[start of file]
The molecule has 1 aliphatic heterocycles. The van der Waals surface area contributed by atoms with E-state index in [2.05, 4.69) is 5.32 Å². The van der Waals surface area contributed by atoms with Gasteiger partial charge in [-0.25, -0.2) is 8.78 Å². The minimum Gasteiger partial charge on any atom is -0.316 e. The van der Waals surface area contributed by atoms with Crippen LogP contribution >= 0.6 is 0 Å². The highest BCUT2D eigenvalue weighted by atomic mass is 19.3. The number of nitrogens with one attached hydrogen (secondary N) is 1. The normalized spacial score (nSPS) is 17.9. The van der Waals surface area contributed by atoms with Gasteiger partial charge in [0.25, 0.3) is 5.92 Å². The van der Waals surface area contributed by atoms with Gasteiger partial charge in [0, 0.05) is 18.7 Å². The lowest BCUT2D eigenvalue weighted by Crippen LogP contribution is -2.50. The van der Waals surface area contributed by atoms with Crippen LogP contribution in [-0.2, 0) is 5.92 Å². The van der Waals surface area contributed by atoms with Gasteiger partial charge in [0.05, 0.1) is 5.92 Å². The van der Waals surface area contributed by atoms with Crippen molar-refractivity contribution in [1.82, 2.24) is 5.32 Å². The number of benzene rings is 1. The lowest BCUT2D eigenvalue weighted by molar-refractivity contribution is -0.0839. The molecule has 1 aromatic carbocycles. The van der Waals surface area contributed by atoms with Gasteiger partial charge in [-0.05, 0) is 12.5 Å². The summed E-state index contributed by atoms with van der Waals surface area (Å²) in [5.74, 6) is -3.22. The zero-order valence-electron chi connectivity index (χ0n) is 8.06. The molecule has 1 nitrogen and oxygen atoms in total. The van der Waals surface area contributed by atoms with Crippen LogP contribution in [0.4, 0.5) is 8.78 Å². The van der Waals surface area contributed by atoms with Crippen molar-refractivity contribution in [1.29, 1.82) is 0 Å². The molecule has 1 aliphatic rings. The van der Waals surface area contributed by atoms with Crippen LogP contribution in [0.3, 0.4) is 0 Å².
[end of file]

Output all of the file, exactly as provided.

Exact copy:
The molecule has 1 aliphatic heterocycles. The van der Waals surface area contributed by atoms with E-state index in [2.05, 4.69) is 5.32 Å². The van der Waals surface area contributed by atoms with Gasteiger partial charge in [-0.25, -0.2) is 8.78 Å². The minimum Gasteiger partial charge on any atom is -0.316 e. The van der Waals surface area contributed by atoms with Crippen LogP contribution >= 0.6 is 0 Å². The highest BCUT2D eigenvalue weighted by atomic mass is 19.3. The number of nitrogens with one attached hydrogen (secondary N) is 1. The normalized spacial score (nSPS) is 17.9. The van der Waals surface area contributed by atoms with Gasteiger partial charge in [0.25, 0.3) is 5.92 Å². The van der Waals surface area contributed by atoms with Gasteiger partial charge in [0, 0.05) is 18.7 Å². The lowest BCUT2D eigenvalue weighted by Crippen LogP contribution is -2.50. The van der Waals surface area contributed by atoms with Crippen LogP contribution in [-0.2, 0) is 5.92 Å². The van der Waals surface area contributed by atoms with Gasteiger partial charge in [0.05, 0.1) is 5.92 Å². The van der Waals surface area contributed by atoms with Crippen molar-refractivity contribution in [1.82, 2.24) is 5.32 Å². The number of benzene rings is 1. The lowest BCUT2D eigenvalue weighted by molar-refractivity contribution is -0.0839. The molecule has 1 aromatic carbocycles. The van der Waals surface area contributed by atoms with Gasteiger partial charge in [-0.05, 0) is 12.5 Å². The summed E-state index contributed by atoms with van der Waals surface area (Å²) in [5.74, 6) is -3.22. The zero-order valence-electron chi connectivity index (χ0n) is 8.06. The molecule has 1 nitrogen and oxygen atoms in total. The van der Waals surface area contributed by atoms with Crippen LogP contribution in [0.4, 0.5) is 8.78 Å². The van der Waals surface area contributed by atoms with Crippen molar-refractivity contribution in [1.29, 1.82) is 0 Å². The molecule has 1 aliphatic rings. The van der Waals surface area contributed by atoms with Crippen LogP contribution in [0.3, 0.4) is 0 Å².